And, by the way, if the GOP gets nine, the scramble is on to lure Joe Lieberman or Ben Nelson to switch parties. In sum, the excitement may be far from over on election night.

The latest batch of Senate polls suggests that there is a good chance of Republicans picking up these seats: North Dakota, Arkansas, Indiana, Wisconsin (Russ Feingold is down 6.6 points in the RealClearPolitics average), Illinois, Pennsylvania, Nevada (Sharron Angle is up by 4 in the most recent poll), and Colorad0 (Ken Buck is leading in all recent polls). That is a total of eight.

If the recent polls are to be believed, Carly Fiorina is in a tough spot in California. Connecticut is trending solidly Democratic. But there is Washington, where it is a dead heat. And there is West Virginia, where polls have been inconsistent, but the incumbent governor’s administration is now ensnared in an FBI investigation. Is it doable for the GOP? Sure. I’d give it better odds than 50-50.

And, by the way, if the GOP gets nine, the scramble is on to lure Joe Lieberman or Ben Nelson to switch parties. In sum, the excitement may be far from over on election night.

Read Less

Dumbest Policy Response, 2010 Award

A significant mismatch of “policy” with “problem” arose yesterday in a speech by James Clapper, Obama’s new director of national intelligence (DNI), addressed to the audience of a Washington think tank. This AFP report summarizes Clapper’s thesis (emphasis added):

US President Barack Obama is full of “angst” over a “hemorrhage” of leaks of sensitive intelligence from government officials, the director of national intelligence said on Wednesday.

James Clapper, the new chief of the country’s spy services, also said that intelligence agencies would have to be more restrained about sharing information with each other as a result of the leaks, citing the recent release of secret files on the Afghan war by the WikiLeaks website.

To begin with, the allusion to WikiLeaks is a political strawman. Interagency intelligence sharing wasn’t the point of vulnerability in that leak, which involved a soldier leaking the tactical Army intelligence to which he had routine access. Limiting information sharing between agencies won’t stop that kind of leak. Nor is it the key to stopping the practice of higher-level political leaking. The political leakers of the George W. Bush years leaked classified information that was within their own agencies’ purview.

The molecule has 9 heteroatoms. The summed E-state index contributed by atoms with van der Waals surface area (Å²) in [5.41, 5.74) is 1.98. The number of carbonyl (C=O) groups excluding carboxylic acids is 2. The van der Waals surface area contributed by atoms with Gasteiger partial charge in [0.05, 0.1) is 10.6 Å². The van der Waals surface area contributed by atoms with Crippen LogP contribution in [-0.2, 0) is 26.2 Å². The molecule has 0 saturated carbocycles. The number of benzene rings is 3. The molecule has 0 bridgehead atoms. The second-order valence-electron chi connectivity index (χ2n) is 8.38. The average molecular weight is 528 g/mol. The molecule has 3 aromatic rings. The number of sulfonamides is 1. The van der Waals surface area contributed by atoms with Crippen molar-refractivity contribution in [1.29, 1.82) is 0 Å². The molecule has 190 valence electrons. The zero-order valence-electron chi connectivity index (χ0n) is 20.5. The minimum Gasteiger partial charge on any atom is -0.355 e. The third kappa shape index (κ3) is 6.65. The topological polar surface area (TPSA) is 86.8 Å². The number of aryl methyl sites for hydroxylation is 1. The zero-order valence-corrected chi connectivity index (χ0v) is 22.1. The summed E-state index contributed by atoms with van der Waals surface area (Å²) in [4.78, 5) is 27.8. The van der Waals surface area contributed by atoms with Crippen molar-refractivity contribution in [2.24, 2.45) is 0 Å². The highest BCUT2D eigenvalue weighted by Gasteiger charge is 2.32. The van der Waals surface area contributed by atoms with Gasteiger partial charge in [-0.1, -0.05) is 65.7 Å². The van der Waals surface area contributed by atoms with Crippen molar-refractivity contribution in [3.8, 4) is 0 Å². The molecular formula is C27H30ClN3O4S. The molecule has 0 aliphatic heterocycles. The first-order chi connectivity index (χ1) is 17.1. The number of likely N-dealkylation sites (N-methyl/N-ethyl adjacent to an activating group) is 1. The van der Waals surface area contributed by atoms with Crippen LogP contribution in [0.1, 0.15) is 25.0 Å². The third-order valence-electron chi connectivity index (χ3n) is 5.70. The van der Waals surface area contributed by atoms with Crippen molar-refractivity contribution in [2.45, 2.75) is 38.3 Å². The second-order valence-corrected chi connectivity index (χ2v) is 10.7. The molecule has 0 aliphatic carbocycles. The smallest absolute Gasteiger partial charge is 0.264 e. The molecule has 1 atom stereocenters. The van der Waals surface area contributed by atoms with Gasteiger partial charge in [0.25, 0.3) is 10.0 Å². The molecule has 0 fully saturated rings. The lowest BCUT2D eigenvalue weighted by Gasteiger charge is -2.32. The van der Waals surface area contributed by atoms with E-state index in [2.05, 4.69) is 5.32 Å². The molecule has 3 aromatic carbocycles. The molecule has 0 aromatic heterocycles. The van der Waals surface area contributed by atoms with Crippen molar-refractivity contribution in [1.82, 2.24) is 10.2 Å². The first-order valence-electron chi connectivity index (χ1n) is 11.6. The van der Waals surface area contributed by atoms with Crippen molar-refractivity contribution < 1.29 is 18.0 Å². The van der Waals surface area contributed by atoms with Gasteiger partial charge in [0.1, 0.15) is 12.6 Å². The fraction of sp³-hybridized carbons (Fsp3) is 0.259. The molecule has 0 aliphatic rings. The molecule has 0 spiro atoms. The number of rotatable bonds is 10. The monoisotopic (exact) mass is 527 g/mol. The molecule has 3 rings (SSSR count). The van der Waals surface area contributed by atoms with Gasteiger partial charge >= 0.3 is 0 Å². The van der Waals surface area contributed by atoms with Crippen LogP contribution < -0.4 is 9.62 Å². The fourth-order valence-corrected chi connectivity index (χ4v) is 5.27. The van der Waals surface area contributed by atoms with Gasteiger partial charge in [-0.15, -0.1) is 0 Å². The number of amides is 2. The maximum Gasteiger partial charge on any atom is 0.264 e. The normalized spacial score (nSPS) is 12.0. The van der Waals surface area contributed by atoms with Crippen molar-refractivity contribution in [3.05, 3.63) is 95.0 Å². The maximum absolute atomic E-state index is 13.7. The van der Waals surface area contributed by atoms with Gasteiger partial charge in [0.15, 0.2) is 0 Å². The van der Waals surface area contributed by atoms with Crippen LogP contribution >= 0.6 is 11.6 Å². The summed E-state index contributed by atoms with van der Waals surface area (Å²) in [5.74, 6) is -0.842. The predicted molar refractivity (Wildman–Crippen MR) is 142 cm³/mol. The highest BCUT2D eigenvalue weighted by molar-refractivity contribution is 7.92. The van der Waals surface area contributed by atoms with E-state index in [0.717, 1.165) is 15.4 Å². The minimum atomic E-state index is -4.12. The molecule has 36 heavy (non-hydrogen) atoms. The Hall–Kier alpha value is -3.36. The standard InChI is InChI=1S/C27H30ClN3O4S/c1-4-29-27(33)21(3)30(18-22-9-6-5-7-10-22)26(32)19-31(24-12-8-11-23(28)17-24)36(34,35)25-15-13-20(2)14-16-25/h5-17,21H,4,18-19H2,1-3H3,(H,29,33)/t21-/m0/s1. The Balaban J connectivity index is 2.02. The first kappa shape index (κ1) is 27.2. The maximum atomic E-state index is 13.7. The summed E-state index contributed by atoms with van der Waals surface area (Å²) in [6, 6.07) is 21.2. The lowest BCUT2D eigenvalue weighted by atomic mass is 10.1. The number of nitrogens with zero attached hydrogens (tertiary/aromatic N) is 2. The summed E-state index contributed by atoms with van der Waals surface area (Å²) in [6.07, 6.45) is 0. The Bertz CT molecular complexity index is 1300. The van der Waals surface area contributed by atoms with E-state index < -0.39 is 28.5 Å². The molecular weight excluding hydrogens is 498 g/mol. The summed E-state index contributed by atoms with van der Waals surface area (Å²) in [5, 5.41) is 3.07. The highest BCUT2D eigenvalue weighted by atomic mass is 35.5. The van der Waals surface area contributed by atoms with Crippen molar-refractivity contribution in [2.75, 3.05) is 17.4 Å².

This policy gambit doesn’t compute. When the Clinton administration solidified the famous “wall” between FBI and CIA intelligence, the putative purpose was to protect civil liberties. The policy went too far, but it was at least grounded in an idea with some political merit. Americans should be protected against intelligence agencies sharing information about them outside the constraints of civil law.

But now the DNI wants to limit information sharing between agencies as a means of addressing the problem of leaks. There are not enough clichés to adequately express how absurd this is. There’s no evidence that information sharing, per se, is even the problem. Meanwhile, the alternative of investigating and prosecuting the leaks, as painfully and inconveniently as necessary to actually discourage them, doesn’t seem to occur to anyone. The leakers are, after all, committing felonies every time they leak the classified information they have sworn — on pain of punishment under federal law — to keep secure.

There is little appetite in Washington for prosecution and punishment, because political partisans, including members of Congress, find leaks a convenience. It’s valid, moreover, to point out that clamping down on leaks could be abused by an administration inclined to be overly secretive about policy in general. These countervailing factors, along with the presumptive privilege enjoyed by the media, will always discourage the systematic prosecution of leakers.

But reverting to a pre-9/11 posture respecting information sharing is too high a price to pay for the convenience of leaving these entrenched assumptions undisturbed, especially when information sharing isn’t the root of the problem in the first place. Congress needs to inquire promptly into the policy trend previewed this week by Clapper. It doesn’t make sense. Its dangers for the American people are obvious — and we can only hope that, as a signal of the Obama administration’s intentions, “dumb” is the worst thing it is.

A significant mismatch of “policy” with “problem” arose yesterday in a speech by James Clapper, Obama’s new director of national intelligence (DNI), addressed to the audience of a Washington think tank. This AFP report summarizes Clapper’s thesis (emphasis added):

US President Barack Obama is full of “angst” over a “hemorrhage” of leaks of sensitive intelligence from government officials, the director of national intelligence said on Wednesday.